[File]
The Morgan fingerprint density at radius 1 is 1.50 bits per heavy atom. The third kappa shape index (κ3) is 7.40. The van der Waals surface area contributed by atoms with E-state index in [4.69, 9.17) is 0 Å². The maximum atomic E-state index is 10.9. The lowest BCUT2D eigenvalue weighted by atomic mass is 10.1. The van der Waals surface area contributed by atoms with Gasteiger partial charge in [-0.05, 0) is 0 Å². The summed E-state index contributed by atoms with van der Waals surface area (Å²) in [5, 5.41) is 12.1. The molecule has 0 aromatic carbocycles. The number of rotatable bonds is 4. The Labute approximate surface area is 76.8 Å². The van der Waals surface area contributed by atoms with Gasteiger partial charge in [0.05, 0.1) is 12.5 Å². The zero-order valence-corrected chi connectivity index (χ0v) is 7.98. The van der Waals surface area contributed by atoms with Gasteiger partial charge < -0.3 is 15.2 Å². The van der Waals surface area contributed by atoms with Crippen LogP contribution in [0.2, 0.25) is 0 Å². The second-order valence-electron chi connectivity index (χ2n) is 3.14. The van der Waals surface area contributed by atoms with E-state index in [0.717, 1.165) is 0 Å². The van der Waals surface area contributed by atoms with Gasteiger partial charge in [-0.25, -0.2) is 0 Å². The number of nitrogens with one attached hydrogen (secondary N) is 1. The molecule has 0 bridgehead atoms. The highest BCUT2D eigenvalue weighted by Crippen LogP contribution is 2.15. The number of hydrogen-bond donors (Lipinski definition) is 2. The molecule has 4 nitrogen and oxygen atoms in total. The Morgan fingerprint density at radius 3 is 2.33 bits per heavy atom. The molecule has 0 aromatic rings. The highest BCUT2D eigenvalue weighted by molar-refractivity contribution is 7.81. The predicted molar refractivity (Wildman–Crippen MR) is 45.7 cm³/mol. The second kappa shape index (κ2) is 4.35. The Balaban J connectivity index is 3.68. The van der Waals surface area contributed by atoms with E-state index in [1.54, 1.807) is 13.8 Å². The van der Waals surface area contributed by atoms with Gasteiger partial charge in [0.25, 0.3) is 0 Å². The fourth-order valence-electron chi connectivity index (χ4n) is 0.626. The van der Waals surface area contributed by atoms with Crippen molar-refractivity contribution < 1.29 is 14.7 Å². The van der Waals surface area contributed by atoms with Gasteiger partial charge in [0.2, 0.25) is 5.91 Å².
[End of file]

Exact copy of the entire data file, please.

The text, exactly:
The Morgan fingerprint density at radius 1 is 1.50 bits per heavy atom. The third kappa shape index (κ3) is 7.40. The van der Waals surface area contributed by atoms with E-state index in [4.69, 9.17) is 0 Å². The maximum atomic E-state index is 10.9. The lowest BCUT2D eigenvalue weighted by atomic mass is 10.1. The van der Waals surface area contributed by atoms with Gasteiger partial charge in [-0.05, 0) is 0 Å². The summed E-state index contributed by atoms with van der Waals surface area (Å²) in [5, 5.41) is 12.1. The molecule has 0 aromatic carbocycles. The number of rotatable bonds is 4. The Labute approximate surface area is 76.8 Å². The van der Waals surface area contributed by atoms with Gasteiger partial charge in [0.05, 0.1) is 12.5 Å². The zero-order valence-corrected chi connectivity index (χ0v) is 7.98. The van der Waals surface area contributed by atoms with Gasteiger partial charge < -0.3 is 15.2 Å². The van der Waals surface area contributed by atoms with Crippen LogP contribution in [0.2, 0.25) is 0 Å². The second-order valence-electron chi connectivity index (χ2n) is 3.14. The van der Waals surface area contributed by atoms with E-state index in [0.717, 1.165) is 0 Å². The van der Waals surface area contributed by atoms with Gasteiger partial charge in [-0.25, -0.2) is 0 Å². The number of nitrogens with one attached hydrogen (secondary N) is 1. The molecule has 0 bridgehead atoms. The highest BCUT2D eigenvalue weighted by Crippen LogP contribution is 2.15. The number of hydrogen-bond donors (Lipinski definition) is 2. The molecule has 4 nitrogen and oxygen atoms in total. The Morgan fingerprint density at radius 3 is 2.33 bits per heavy atom. The molecule has 0 aromatic rings. The highest BCUT2D eigenvalue weighted by molar-refractivity contribution is 7.81. The predicted molar refractivity (Wildman–Crippen MR) is 45.7 cm³/mol. The second kappa shape index (κ2) is 4.35. The Balaban J connectivity index is 3.68. The van der Waals surface area contributed by atoms with E-state index in [1.54, 1.807) is 13.8 Å². The van der Waals surface area contributed by atoms with Gasteiger partial charge in [0.25, 0.3) is 0 Å². The fourth-order valence-electron chi connectivity index (χ4n) is 0.626. The van der Waals surface area contributed by atoms with Crippen molar-refractivity contribution < 1.29 is 14.7 Å². The van der Waals surface area contributed by atoms with Gasteiger partial charge in [0.2, 0.25) is 5.91 Å².